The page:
True to form of our current medical education fad, a flash card/table was made by AAMC for the topic (aspiring) doctors are least educated about: student debt.

This series of 2 posts utilize AAMC’s debt fact card to emphasize few points for those entering medical school, graduating from medical school, training in residency/fellowship, and at last working as attending physicians. This first post is for pre-med and med students.

  • Pre-med:

Be aware of the price tag. A medical doctor’s degree will cost you 226k in public schools; 299k in private schools. This price grossly under-estimates the TRUE costs to you because this does NOT include the 6.8+ % interest that starts accruing day ONE of your medical school and accumulates into 40-60k over the span of medical school. If you take out your student loan at the beginning of each semester as your Financial Aid Office suggests, expect your degree to cost 246-286k in public schools; 339-359k in private schools.

Best medicine is prevention. You are in the best position to minimize student debt.

Seriously consider ways to cut your COA (cost of attendance):

  1. given comparably decent education, choose low COL (cost of living) cities to attend medical school
  2. chose cheaper schools
  3. live at home! (no shame to this)
  4. explore options of lower interest loans/scholarships



  • Med student:

You are in whatever school and city you are in. Not much can be done with your COA at this point.

As it turned out, I chose a very expensive medical school in a very high COL area. In hindsight, I would have chosen a lower COL area, maxed out my retirement accounts and bought a house during med school.

But point is if I can pay off my student loans in less than 1 year of graduating med school (vs. many of my cohort have 400k and growing student loan balance), there are many ways to minimize if not pay off your debt aggressively.

Seriously consider ways to make SOME income:

  1. pick up a work study job at your school library/research lab (get paid to study and pursue your academic interest). if you finish working your allotted award hours early in the semester, ask your financial aid office for more! at times, i worked upwards of 30-40 hours/week during med school.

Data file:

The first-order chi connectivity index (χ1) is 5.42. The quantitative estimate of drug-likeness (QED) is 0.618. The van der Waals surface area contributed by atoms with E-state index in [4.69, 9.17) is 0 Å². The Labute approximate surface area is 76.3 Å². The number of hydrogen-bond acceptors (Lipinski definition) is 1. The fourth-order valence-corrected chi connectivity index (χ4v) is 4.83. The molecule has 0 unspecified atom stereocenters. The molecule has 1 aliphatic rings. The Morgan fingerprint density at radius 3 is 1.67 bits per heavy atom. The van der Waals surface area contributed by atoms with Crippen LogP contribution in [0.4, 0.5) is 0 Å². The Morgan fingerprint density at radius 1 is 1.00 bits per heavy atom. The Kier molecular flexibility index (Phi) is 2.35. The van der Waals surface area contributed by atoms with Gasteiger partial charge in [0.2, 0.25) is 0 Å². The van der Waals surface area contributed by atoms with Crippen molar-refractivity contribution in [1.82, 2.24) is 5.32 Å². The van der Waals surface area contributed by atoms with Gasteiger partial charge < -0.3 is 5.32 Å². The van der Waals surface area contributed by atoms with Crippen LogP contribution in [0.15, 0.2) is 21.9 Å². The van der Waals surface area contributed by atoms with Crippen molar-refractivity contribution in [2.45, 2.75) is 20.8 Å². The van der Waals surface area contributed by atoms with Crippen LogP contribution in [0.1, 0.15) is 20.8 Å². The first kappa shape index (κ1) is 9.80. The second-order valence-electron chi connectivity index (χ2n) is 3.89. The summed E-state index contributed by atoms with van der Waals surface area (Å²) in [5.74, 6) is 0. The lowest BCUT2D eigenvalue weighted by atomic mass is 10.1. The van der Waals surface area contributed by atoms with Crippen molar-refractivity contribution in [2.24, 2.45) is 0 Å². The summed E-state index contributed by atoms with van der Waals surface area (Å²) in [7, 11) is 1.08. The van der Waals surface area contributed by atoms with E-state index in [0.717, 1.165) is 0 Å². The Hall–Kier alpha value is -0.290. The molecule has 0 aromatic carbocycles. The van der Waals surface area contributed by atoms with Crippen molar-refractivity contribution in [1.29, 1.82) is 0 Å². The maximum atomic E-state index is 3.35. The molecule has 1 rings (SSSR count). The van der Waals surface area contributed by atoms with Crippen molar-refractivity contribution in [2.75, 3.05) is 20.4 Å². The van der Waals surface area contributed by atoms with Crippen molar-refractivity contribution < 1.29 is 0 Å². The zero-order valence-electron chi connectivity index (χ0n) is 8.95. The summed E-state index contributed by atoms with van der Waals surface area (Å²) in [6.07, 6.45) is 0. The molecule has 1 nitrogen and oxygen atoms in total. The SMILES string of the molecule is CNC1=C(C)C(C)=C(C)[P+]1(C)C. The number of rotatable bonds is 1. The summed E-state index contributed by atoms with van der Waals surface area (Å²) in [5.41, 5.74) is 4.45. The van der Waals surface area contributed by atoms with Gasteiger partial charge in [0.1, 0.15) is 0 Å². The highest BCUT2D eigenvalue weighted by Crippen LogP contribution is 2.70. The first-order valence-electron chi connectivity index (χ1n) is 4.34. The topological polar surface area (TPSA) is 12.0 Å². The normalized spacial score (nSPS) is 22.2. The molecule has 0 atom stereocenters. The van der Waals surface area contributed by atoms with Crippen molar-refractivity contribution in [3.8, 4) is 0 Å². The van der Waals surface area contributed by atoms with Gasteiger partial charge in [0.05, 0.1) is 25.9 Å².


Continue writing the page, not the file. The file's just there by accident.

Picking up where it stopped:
2. if you have a family and are the only bread-winner (this was my case), apply for government assistance. (there is no shame in that).
  3. apply for scholarships. write an essay for 500 bucks… etc. if you write it on a topic you love and spend about 10 hours, let’s an hourly return of 50 bucks!
  4. tutor. no better way to combine 3 awesome tasks: help others, enhance your knowledge, and pay some bills
  5. find creative ways to  make money and take a break from studying: I recently stumbled on the PennyHoarder. lots of great ideas of making/growing your money.

Explore loans with lower interest rate than the 6.8+% at your fingertip:

  1. credit cards (you can read all about how i saved on interest, made extra cash using credit cards to pay for my COA in the smart credit section)
  2. reif your house (if you have one) it is a WAY cheaper loan than government, let alone private, student loans
  3. borrow from IRS (if you do have a side income as an independent contractor). under safe-harbor law, you can just pay the estimated amount of taxes based on prior year and borrow the rest of your (higher) income this current year interest free UNTIL 4/15.
  4. personal loans. family members may be willing to lend you interest free or lower interest loans
  5. most importantly, DELAY taking out student loans as much as possible. 


  1. Be cost economic with your audition rotations and residency interview strategies.
  2. This is your renewed chance to choose the COL of where you train/live for the next 3-10 years… apply the lessons you learned in med school now.
  3. During residency interviews, ask about moonlighting opportunities.



  • how do you make income during pre med years?
  • what’s a good side job/income source in med school?
  • is there a hidden jam of a med school in low COL cities?
  • any experience with a personal loan or credit card balance transfers? pros and cons?

Comment below!


AAMC Debt Fact Card #1
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2 thoughts on “AAMC Debt Fact Card #1

  • May 8, 2015 at 10:28 pm

    Good article. Again, all the recommendations are great but will require some work. For medical students in the audience, make sure to carefully balance your schooling with generating income. Know your limits. If you cannot be a good student doctor and work a full-time job, then focus on school first. Be a good physician first, the income will come later.

    • May 9, 2015 at 3:23 am

      definitely true. since you decided to go to medical school, put your best foot forward towards making yourself the best doctor possible.
      stewardship over your finances takes about 3% of the brain power and dedication you put towards medicine as a career.


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